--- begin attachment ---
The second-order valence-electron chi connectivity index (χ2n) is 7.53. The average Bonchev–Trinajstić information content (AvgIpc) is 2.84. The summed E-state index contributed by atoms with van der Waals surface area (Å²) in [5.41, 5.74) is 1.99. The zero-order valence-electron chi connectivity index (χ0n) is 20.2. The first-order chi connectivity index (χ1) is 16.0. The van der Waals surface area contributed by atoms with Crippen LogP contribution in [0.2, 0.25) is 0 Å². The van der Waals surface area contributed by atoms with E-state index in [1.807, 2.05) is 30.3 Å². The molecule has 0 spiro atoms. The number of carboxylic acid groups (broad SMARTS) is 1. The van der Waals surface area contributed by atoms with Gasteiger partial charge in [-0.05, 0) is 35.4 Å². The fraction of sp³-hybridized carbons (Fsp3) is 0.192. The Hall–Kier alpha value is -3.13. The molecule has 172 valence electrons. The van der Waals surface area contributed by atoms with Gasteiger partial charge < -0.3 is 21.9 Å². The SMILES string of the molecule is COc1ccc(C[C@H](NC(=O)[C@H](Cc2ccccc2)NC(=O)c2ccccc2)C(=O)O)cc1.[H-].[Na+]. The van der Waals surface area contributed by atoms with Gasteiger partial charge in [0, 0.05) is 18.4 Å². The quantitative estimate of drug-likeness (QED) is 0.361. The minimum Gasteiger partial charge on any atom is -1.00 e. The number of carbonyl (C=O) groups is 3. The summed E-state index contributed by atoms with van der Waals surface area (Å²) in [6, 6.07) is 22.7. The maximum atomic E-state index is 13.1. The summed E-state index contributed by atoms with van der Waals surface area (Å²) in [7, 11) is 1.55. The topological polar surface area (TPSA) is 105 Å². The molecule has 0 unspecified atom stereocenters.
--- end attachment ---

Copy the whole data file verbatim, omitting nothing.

The second-order valence-electron chi connectivity index (χ2n) is 7.53. The average Bonchev–Trinajstić information content (AvgIpc) is 2.84. The summed E-state index contributed by atoms with van der Waals surface area (Å²) in [5.41, 5.74) is 1.99. The zero-order valence-electron chi connectivity index (χ0n) is 20.2. The first-order chi connectivity index (χ1) is 16.0. The van der Waals surface area contributed by atoms with Crippen LogP contribution in [0.2, 0.25) is 0 Å². The van der Waals surface area contributed by atoms with E-state index in [1.807, 2.05) is 30.3 Å². The molecule has 0 spiro atoms. The number of carboxylic acid groups (broad SMARTS) is 1. The van der Waals surface area contributed by atoms with Gasteiger partial charge in [-0.05, 0) is 35.4 Å². The fraction of sp³-hybridized carbons (Fsp3) is 0.192. The Hall–Kier alpha value is -3.13. The molecule has 172 valence electrons. The van der Waals surface area contributed by atoms with Gasteiger partial charge < -0.3 is 21.9 Å². The SMILES string of the molecule is COc1ccc(C[C@H](NC(=O)[C@H](Cc2ccccc2)NC(=O)c2ccccc2)C(=O)O)cc1.[H-].[Na+]. The van der Waals surface area contributed by atoms with Gasteiger partial charge in [0, 0.05) is 18.4 Å². The quantitative estimate of drug-likeness (QED) is 0.361. The minimum Gasteiger partial charge on any atom is -1.00 e. The number of carbonyl (C=O) groups is 3. The summed E-state index contributed by atoms with van der Waals surface area (Å²) in [6, 6.07) is 22.7. The maximum atomic E-state index is 13.1. The summed E-state index contributed by atoms with van der Waals surface area (Å²) in [7, 11) is 1.55. The topological polar surface area (TPSA) is 105 Å². The molecule has 0 unspecified atom stereocenters.